Tag Archives: Literary Graphic Novels

The Dreaming City

Hermetic Library Fellow T Polyphilus reviews The Dreaming City [Amazon, Bookshop, Publisher, Local Library] by Julien Blondel, Jean-Luc Cano, and Julien Telo, foreword by Jean-Pierre Dionnet, vol 4 of the Elric series.

Blondel Cano Telo The Dreaming City Elric

This newly-released (in English) fourth volume completes the “first cycle” of Julien Blondel’s bandes dessinées adaptation of Michael Moorcock’s Elric stories. Blondel takes a lot of liberties with the original texts–something on the level of a typical cinematic adaptation of a novel–but his choices are generally very good and have reportedly met with Moorcock’s own approval. One of the biggest changes was introduced at the end of the third volume and is central to this one. . . . . . . . [hover over to reveal spoilers] . . . . . . . . . . . . . . . . . . . . . . . . . . . . . . . . . . . . . . . . . . . . . . . . . . . . . . . . . . . . . . . . . . . . . . . . . . . . . . . . . . . . . . . . . . . . . . . . . . . . . . . . . . . . . . . . . . . . . . . . . . . . . . . . . . . . . .

I like the gloomy, shadow-heavy art by Telo in this book, but some of the compositions are hard to “read” in narrative terms, especially during the climactic confrontation among Elric, Cymoril, and Yrkoon. In some panels for example, I didn’t know which of the rune-swords is being shown: is that Stormbringer or Mournblade? These stumbles “work” impressionistically, reflecting Elric’s own confusion, but they are still a little frustrating for the reader.

The foreword by Jean-Pierre Dionnet (co-founder of Métal hurlant, who asks that you read his essay after The Dreaming City to which it is prefaced) is the least of these in the series, but like the others it contains some piquant autobiographical reflections and musings on international culture and the role of fantasy. It does include one amusing double-translation through French: the Moorcock novel “Here’s the Man” (i.e. Behold the Man, which is the biblical ecce homo).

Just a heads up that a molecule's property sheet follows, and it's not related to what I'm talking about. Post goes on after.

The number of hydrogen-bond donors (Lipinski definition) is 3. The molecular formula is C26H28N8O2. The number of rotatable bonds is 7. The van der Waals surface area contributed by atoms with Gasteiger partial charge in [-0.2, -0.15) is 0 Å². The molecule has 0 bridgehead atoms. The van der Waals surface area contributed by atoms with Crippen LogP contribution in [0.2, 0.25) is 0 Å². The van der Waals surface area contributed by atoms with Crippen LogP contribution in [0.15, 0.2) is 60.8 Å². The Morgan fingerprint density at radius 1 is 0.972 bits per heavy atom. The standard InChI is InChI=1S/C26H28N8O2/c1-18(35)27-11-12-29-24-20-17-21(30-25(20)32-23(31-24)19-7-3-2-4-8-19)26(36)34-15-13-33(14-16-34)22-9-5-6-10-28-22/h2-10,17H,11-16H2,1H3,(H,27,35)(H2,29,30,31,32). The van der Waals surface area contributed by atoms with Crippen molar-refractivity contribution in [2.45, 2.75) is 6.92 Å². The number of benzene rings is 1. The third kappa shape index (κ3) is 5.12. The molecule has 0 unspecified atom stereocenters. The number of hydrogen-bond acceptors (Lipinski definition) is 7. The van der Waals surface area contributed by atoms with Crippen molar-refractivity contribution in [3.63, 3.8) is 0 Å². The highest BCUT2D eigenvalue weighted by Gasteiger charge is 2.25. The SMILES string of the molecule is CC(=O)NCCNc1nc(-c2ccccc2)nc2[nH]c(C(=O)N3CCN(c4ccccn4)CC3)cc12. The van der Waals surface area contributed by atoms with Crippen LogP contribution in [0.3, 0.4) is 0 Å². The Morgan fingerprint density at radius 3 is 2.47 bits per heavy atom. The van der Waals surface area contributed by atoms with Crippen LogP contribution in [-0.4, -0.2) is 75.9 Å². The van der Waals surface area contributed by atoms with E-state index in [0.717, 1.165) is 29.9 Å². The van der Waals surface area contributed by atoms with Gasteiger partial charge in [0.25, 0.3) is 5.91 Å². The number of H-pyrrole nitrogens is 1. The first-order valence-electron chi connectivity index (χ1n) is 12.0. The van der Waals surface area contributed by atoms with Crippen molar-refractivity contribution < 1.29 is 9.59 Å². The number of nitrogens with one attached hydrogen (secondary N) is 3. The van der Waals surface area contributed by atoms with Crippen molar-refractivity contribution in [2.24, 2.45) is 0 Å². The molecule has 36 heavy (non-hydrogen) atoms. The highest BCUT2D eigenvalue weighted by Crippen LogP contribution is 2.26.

The claim to have finished a cycle of the larger saga is a fair one here. Most of the story threads have been tied off, if not ruthlessly cut and burned, by this point. The issuance of these volumes has been at a pretty leisurely pace, and I hope that they continue without an even longer intermission than the ones before.

Jack Kirby Ripped My Flesh

Hermetic Library Fellow T Polyphilus reviews Do Anything: Thoughts on Comics and Things, Volume One: Jack Kirby Ripped My Flesh [Amazon, Bookshop, Publisher, Local Library] by Warren Ellis.

Ellis Do Anything Jack Kirby ripped my flesh

Warren Ellis initially refers the title Do Anything to a quote from Harvey Pekar: “You can do anything with words and pictures.” (5) But he returns to the phrase in other quotes like a recurring motif in the fugue of his stream-of-consciousness history of comics art, writing, and publishing. He cops to aspiring to play the Lester Bangs of comics here, and he overshoots his mark with the sort of mystical cyberpunk surrealism that one might expect from such an accomplished 21st-century comics writer.

By framing this set of blogrants (subsequently edited for print publication) as a reported dialogue with a stolen Hanson Robotics ‘droid head retrofitted from the persona of PKD to Jack Kirby, Ellis places himself in the magical line of Roger Bacon, Jacques de Molay, Aleister Crowley, and Michael Valentine Smith. He also–if the catena just described didn’t make it sufficiently clear–makes himself an Extremely Unreliable Narrator. I wish most everything in this book were true, but I’m better at knowing for sure which things are consensually false than being certain which didn’t spring from Ellis’s finely twisted imagination.

Although the back cover claims that the “Do Anything” column continues at Bleeding Cool, I failed to find it there as of September 4, 2011.